Tuesday, July 03, 2012

On flying

The seven year old standing on the roof of his house believes that in stepping off and flying, he will be free. While he plunges through the air, the wind in his hair may be exhilarating, but the freedom in which he passionately believes and on which he has staked his future is an illusion. Freedom means discovering that we have two feet planted on the ground.

The "free" market, insofar as this requires belief in the possibility of infinite growth on a finite planet, is perhaps the largest exercise in unfreedom humanity has ever conducted. Can you feel the wind in our hair?
Then the devil took him to the holy city and placed him on the pinnacle of the temple, saying to him, 'If you are the Son of God, throw yourself down; for it is written,
"He will command his angels concerning you",
    and "On their hands they will bear you up,
so that you will not dash your foot against a stone."'
Jesus said to him, 'Again it is written, "Do not put the Lord your God to the test."'

- Matthew 4.5-6 (NRSV).


John said...

Interesting. I have a fascination with the present lean startup movement and have toyed with the notion that methodically excelling at your craft, dreaming a big dreams and working towards them, refining and improving your performance.... that is a significant part of delighting in the work of your hands (cf. Eccl). Of course taking delight in the process is key too.

I suppose there is deep futility in industry as a whole, and indeed from what I know of the environmental movement, there is a strong sense of inevitable doom.

But I can't help but notice that some of the kids up on that roof have built wings. And some of those look like they might work.

byron smith said...

So John, by inference, you're suggesting that infinite economic growth on a finite planet is possible through improving technology and clever business strategy?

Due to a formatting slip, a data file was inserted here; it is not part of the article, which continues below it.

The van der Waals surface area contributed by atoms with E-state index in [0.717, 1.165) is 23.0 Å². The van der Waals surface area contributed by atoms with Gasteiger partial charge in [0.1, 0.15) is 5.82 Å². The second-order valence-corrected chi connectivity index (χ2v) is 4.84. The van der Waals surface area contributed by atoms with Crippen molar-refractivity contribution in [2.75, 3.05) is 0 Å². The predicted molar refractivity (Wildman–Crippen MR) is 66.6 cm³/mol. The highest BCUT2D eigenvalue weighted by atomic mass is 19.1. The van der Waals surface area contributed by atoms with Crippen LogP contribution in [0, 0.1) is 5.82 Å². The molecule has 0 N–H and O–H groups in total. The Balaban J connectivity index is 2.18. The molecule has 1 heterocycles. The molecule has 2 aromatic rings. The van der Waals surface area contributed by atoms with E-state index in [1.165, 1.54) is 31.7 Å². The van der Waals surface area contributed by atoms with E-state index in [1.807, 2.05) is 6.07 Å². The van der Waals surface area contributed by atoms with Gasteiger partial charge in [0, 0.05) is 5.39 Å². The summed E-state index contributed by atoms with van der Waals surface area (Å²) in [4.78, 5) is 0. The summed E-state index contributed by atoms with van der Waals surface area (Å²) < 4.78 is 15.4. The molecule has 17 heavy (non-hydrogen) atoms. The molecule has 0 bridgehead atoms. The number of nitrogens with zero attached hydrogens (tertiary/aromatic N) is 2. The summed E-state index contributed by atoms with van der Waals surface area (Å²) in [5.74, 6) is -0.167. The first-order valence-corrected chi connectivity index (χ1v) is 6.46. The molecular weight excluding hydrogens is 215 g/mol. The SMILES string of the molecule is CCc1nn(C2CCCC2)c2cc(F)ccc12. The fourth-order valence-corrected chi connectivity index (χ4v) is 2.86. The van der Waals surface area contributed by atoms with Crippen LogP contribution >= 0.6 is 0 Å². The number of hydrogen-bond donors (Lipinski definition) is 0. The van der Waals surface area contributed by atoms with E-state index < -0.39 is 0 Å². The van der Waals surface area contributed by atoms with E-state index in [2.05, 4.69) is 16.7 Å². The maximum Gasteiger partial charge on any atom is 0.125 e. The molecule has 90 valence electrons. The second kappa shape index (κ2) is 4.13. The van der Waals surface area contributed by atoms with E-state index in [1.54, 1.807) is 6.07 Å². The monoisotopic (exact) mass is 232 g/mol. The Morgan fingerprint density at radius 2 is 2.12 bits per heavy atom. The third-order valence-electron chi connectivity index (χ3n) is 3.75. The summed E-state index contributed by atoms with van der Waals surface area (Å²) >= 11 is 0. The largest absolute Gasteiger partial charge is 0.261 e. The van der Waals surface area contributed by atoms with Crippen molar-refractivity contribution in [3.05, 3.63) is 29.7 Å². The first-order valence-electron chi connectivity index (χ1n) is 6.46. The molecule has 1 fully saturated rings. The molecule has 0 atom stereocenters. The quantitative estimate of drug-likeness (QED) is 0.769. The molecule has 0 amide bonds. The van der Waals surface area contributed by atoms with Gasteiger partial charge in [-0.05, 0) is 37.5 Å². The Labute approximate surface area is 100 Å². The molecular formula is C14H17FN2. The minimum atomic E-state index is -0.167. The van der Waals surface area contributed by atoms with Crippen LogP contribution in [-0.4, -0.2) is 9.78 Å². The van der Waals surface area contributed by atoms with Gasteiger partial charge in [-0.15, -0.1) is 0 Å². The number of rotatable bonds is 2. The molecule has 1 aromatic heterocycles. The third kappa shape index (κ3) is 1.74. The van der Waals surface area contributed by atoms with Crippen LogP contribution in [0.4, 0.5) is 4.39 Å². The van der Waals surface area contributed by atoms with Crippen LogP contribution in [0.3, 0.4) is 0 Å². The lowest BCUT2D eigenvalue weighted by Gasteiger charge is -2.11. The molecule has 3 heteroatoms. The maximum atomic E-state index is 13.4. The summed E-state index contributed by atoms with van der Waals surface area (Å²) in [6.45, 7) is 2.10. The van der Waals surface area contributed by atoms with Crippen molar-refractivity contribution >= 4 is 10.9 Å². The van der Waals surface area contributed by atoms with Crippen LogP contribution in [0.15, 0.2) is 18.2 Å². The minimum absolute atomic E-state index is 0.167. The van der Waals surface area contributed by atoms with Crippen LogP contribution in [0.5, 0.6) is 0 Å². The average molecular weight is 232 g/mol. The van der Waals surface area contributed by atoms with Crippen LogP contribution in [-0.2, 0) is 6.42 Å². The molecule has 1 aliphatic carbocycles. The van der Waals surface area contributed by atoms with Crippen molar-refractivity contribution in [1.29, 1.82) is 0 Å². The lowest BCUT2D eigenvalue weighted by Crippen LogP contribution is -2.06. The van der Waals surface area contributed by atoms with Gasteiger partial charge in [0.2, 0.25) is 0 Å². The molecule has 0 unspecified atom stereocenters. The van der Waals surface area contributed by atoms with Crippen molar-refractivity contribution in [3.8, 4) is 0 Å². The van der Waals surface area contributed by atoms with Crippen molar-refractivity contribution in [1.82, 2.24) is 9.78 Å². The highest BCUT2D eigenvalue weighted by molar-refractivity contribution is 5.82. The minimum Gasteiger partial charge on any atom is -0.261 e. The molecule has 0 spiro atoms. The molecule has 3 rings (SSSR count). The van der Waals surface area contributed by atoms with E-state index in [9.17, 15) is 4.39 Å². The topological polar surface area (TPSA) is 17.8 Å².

Keep flapping those arms. Think happy thoughts. ;-)

John said...

Nope. I would divorce myself from those sentiments entirely. Especially the word 'economic'. My bad, your point was sharper than the intent of my comment.

I think improving technology and clever business strategy are important for thriving (read infinite growth). But infinite economic growth is of course impossible on a finite planet. At some point resource management must take top priority.

byron smith said...

Yes, thanks for clarifying! I don't wish to demonise all technological change (see recent post). Perhaps you might agree that there are some things that are better than growth? If so, then perhaps we are on the same page after all.

John said...

Those recommendations are certainly exciting and indeed very important. I'm sure you will agree that vast amounts of clever strategy and no small level of innovation will be critical to realise any of them.

John said...

Incidentally, lean startup methodology is currently being used by the US government. I think the environmental movement should follow suit (and probably is already).

byron smith said...

Yes, I agree. Though they will also take wisdom and not just cleverness, not least because they require an enormous shift in priorities away from treating GDP as the magic number that determines political careers and headlines. Industries need to be shut down with care and sensitivity as well as new ones opened. Personal identities need to be questioned and refashioned. It is not simply a matter of bolting on some clever new pieces to the existing economy.